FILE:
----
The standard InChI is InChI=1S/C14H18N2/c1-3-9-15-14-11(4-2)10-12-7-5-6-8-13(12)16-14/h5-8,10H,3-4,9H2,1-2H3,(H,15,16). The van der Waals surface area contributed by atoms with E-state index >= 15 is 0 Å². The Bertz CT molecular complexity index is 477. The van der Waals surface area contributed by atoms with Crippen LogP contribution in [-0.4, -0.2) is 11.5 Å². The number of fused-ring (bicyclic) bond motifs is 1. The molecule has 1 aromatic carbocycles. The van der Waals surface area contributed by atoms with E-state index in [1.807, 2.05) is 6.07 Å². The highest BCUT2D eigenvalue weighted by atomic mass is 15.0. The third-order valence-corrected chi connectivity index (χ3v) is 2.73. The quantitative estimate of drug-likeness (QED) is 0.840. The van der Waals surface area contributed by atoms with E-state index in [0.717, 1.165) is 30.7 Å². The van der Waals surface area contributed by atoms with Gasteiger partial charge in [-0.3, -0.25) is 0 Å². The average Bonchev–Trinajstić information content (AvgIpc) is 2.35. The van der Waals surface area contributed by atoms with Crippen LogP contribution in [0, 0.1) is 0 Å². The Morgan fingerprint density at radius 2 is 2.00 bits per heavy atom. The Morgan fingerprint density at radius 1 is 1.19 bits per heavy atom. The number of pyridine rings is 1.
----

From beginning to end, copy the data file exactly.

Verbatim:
The standard InChI is InChI=1S/C14H18N2/c1-3-9-15-14-11(4-2)10-12-7-5-6-8-13(12)16-14/h5-8,10H,3-4,9H2,1-2H3,(H,15,16). The van der Waals surface area contributed by atoms with E-state index >= 15 is 0 Å². The Bertz CT molecular complexity index is 477. The van der Waals surface area contributed by atoms with Crippen LogP contribution in [-0.4, -0.2) is 11.5 Å². The number of fused-ring (bicyclic) bond motifs is 1. The molecule has 1 aromatic carbocycles. The van der Waals surface area contributed by atoms with E-state index in [1.807, 2.05) is 6.07 Å². The highest BCUT2D eigenvalue weighted by atomic mass is 15.0. The third-order valence-corrected chi connectivity index (χ3v) is 2.73. The quantitative estimate of drug-likeness (QED) is 0.840. The van der Waals surface area contributed by atoms with E-state index in [0.717, 1.165) is 30.7 Å². The van der Waals surface area contributed by atoms with Gasteiger partial charge in [-0.3, -0.25) is 0 Å². The average Bonchev–Trinajstić information content (AvgIpc) is 2.35. The van der Waals surface area contributed by atoms with Crippen LogP contribution in [0, 0.1) is 0 Å². The Morgan fingerprint density at radius 2 is 2.00 bits per heavy atom. The Morgan fingerprint density at radius 1 is 1.19 bits per heavy atom. The number of pyridine rings is 1.